Thursday, October 6, 2016

Selective Hypertrophy With Inflammatory Lipogenesis

Definitely Not "Fat Adapted"

#inktober 2016 drawing #4

While treating my autoimmune disorder through "alternative" methods early this summer, I made some visits to the land of eating disorders. While I would like to think I was just being a tourist and not a potential resident, I did not come back entirely unaffected.

As I had never dieted before in my life, my first 5 day fast was a bit of a sneak attack on my body, and I ended up alarmingly thin.

Afterwards, I did my best to stuff myself back to a more normal size as quickly as possible. I needed to gain weight so I could  fast again, and again, in order to successfully get rid of my disgusting skin symptoms.

And no one was please to see me so thin. My family was quite alarmed, and acquaintances and strangers were peculiarly, and sometimes intensely, hostile.

While my fasting goal was about clearing the symptoms of my autoimmune condition and not about being thin, since it has changed so much over the last few months, it is still a little difficult to not be confused about what size my body should be now.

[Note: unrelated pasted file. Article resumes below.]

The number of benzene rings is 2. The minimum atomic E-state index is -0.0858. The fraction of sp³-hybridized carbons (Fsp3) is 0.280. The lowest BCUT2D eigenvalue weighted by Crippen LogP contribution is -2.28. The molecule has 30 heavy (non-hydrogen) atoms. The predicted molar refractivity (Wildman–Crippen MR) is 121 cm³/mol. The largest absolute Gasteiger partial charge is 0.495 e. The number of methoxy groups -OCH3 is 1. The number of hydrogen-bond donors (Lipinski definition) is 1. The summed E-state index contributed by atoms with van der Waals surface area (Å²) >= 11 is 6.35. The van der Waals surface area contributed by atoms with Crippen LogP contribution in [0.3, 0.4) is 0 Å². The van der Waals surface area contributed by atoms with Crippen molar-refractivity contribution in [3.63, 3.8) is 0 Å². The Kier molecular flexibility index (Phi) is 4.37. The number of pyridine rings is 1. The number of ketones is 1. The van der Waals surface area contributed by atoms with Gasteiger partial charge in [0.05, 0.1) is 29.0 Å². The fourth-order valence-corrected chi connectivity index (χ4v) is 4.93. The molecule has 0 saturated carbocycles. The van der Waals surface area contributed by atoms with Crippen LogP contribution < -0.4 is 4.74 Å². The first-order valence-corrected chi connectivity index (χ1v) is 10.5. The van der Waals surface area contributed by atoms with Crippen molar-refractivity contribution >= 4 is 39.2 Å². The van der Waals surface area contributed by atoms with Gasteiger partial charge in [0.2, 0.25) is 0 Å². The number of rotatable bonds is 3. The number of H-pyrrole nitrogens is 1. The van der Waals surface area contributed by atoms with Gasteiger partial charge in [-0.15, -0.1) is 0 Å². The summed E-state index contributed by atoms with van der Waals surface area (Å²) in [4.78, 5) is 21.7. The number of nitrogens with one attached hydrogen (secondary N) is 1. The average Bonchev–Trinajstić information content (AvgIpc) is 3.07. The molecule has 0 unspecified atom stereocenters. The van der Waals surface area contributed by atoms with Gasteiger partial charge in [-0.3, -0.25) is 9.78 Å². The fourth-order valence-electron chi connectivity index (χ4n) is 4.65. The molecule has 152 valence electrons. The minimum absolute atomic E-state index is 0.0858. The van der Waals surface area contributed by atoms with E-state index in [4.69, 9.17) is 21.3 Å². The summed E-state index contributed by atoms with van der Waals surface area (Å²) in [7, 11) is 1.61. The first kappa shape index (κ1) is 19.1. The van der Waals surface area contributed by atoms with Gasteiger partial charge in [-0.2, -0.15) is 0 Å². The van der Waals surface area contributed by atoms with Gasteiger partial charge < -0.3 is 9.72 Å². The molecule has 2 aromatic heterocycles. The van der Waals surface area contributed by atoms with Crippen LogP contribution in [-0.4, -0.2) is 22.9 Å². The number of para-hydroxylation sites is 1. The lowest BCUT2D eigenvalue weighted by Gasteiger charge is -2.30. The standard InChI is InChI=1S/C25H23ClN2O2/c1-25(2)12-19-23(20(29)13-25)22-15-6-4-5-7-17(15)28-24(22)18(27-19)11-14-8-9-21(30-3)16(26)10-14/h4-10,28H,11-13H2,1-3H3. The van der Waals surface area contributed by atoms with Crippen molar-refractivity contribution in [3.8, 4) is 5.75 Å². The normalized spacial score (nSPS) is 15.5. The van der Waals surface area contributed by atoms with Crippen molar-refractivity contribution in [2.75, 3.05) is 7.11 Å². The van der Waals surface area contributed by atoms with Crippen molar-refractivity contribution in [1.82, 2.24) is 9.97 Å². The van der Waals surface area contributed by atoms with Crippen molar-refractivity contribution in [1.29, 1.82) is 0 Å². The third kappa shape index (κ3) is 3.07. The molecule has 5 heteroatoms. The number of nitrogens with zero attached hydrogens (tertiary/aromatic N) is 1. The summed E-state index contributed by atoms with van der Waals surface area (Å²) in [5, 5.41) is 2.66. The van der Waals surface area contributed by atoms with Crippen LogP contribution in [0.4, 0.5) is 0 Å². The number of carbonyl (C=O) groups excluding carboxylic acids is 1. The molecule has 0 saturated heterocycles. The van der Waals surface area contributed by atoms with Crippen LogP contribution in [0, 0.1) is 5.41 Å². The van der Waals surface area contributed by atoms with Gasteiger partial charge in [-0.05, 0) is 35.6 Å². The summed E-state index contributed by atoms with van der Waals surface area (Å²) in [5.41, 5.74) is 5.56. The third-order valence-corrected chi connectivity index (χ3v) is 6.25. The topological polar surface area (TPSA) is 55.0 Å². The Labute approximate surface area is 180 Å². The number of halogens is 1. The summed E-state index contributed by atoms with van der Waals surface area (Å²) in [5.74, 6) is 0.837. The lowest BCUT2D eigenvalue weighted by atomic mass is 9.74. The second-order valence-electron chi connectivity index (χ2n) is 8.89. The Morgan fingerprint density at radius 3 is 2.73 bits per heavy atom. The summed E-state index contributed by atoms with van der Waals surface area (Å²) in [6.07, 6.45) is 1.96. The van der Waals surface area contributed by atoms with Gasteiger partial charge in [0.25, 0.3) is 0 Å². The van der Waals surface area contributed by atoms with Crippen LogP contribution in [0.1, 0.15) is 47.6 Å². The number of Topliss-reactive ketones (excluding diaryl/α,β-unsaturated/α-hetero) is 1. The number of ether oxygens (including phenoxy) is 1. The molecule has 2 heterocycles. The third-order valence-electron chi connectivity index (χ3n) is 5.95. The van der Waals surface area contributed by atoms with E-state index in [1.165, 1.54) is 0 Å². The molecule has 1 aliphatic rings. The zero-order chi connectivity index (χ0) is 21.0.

The general health benefits of intermittent fasting, and ketogenic diets are very much in the media lately, and there is a lot of conversation about "fat adaptation." Ketosis suppresses epilepsy, appears to limit inflammation and brain degeneration, and might be used to cure autoimmune disorders and cancer. One is supposed to consume so few carbohydrates, that the body "learns" how to burn fat as it does while fasting.

Despite fasting several times, I don't think my body ever learned this fat burning trick, and I can't imagine myself pulling off a ketogenic diet as it requires consuming a mere 10% of calories from carbohydrates and a remarkable 70% from fat. Supposedly after one is fat adapted, or "in ketosis" one can go long periods without food while not becoming weak or tired...or cranky. The metabolism is more efficient, and, ironically, less likely to retain unhealthy fat.

To all of this, I say ha, ha, ha. While definitely not "fat adapted," after being starved a few times, my body is now much better adapted to holding on to fat.

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